On Tuesday, the federal district judge in the Lair v. Motl case struck down Montana’s campaign contribution limits (passed by the voters through a 1994 ballot initiative) as “too low.”

The history of this case is complex (see our blog post from September for a brief explanation) but the question before the judge was not: whether Montana’s campaign contribution limits are “closely drawn” to the state’s interest in preventing “quid pro quo corruption.” This isn’t really the right question—there are other interests at stake, such as protecting a meaningful right to vote, as we explained in a 2014 friend-of-the-court brief in an earlier iteration of this case—but it’s the question that the Court of Appeals instructed the district judge to answer.

Even so, the judge’s analysis was remarkably cramped. The state offered specific evidence, both from the 1990s and more recently, of quid pro quo corruption through campaign contributions, including (among other examples) testimony from a state legislator about a quid pro quo offer from National Right to Work of $100,000 for introducing and bringing a requested bill to a floor vote, and recent state court decisions that found that state legislators had engaged in quid pro quo transactions.

The judge rejected these examples, on the theory that the legislators involved either rejected the quid pro quo offers (who would testify that they agreed to receive a bribe?) or would have voted that way anyway. But just because a legislator rejects a bribery offer doesn’t mean that the state shouldn’t be concerned about the fact that the offer was made. And the fact that those offering the “quid” focused on persuadable legislators simply shows that bribers are not stupid.

The second part of the judge’s analysis addressed whether Montana’s contribution limits were “closely drawn” to preventing quid pro quo corruption. He ruled that they aren’t, for two reasons. First, when Montana’s voters passed these limits by ballot initiative in 1994, the Supreme Court didn’t insist that contribution limits be focused solely on quid pro quo corruption, so the ballot pamphlet from 1994 doesn’t talk in the magic words that the Supreme Court expects after Citizens United. Second, the judge ruled that many campaigns cannot be sufficiently funded without higher contribution limits. But that’s not right either. In 2014, we showed that candidates for state House of Representatives who had just 129 donors (the minimum number of signatures required to get onto the ballot) could raise $6,811 (the average budget for a House campaign) from contributions averaging just $52.80 each—well below the contribution limit of $320. (Senate districts are bigger and campaigns are more expensive, but interestingly enough, the math yields a nearly identical required average contribution: $52.73.) Maybe that’s why a study showed, that after the state’s contribution limits were enacted in 1994, the number of contributors increased by 51%, and the overall average contribution is still less than half the maximum limit.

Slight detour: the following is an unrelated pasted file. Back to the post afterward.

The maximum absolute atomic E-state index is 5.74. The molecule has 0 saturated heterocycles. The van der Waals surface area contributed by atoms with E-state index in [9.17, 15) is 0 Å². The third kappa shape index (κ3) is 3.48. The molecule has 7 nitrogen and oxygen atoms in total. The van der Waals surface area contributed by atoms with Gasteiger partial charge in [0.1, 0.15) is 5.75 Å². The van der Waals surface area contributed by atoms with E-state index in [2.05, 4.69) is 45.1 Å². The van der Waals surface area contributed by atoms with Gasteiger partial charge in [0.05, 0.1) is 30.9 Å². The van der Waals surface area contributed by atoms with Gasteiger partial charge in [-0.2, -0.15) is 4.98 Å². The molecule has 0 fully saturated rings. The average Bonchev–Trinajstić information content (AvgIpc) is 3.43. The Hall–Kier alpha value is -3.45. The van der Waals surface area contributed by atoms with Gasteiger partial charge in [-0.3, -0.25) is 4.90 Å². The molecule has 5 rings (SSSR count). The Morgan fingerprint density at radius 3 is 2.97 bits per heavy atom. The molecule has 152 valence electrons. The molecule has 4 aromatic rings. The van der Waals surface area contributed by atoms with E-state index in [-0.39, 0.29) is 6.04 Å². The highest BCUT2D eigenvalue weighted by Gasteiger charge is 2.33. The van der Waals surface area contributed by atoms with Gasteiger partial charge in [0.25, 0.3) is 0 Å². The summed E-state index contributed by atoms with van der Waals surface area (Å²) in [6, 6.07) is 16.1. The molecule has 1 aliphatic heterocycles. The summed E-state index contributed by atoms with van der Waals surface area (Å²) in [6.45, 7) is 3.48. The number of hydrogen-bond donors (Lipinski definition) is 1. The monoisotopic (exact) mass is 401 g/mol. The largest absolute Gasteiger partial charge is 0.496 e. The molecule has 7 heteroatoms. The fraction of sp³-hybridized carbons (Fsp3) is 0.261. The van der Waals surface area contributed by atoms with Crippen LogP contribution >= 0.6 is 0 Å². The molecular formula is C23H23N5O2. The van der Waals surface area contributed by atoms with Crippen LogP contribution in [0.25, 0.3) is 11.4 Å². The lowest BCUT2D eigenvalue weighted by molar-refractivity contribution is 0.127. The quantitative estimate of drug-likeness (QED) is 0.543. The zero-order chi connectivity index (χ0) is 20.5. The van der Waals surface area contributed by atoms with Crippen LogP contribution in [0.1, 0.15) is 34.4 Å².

What next?

For the time being, the state has reinstated the pre-1994 contribution limits. Meanwhile, the governor has urged the state attorney general to appeal the decision.

Stepping back, there’s a larger trend of big money interests suing to overturn contribution limits in rural states, from Vermont to Montana to Alaska. (In the Alaska case, the parties just finished a seven-day trial, and are awaiting for the judge’s decision.) Opponents of campaign finance reform like to piggyback on the unpopularity of the U.S. Congress, or claim that campaign finance reform is incumbents protecting themselves from difficult re-election campaigns. But the big money litigation strategy challenging contribution limits passed directly by Montana’s voters themselves unmasks the game: reform opponents’ real concern is not about mistrusting Congress, and it’s definitely not about incumbent self-protection. It’s about preserving the unequal power of wealthy donors and weakening the principle of “one person, one vote.”

Free Speech For People will continue to monitor this case (and the pending Alaska case) and help as we can. But in the big picture, we can’t keep playing defense under the Supreme Court’s cramped precedents. We need to move from defense to offense and overturn the Court’s toxic anti-democracy decisions, not just Citizens United but also Buckley v. Valeo, and build a new constitutional framework based on political equality. We do that on two fronts: in the courts, with a democracy agenda for a post-Scalia Supreme Court, and in the public arena, with the campaign for constitutional amendment to get big money out of our politics forever.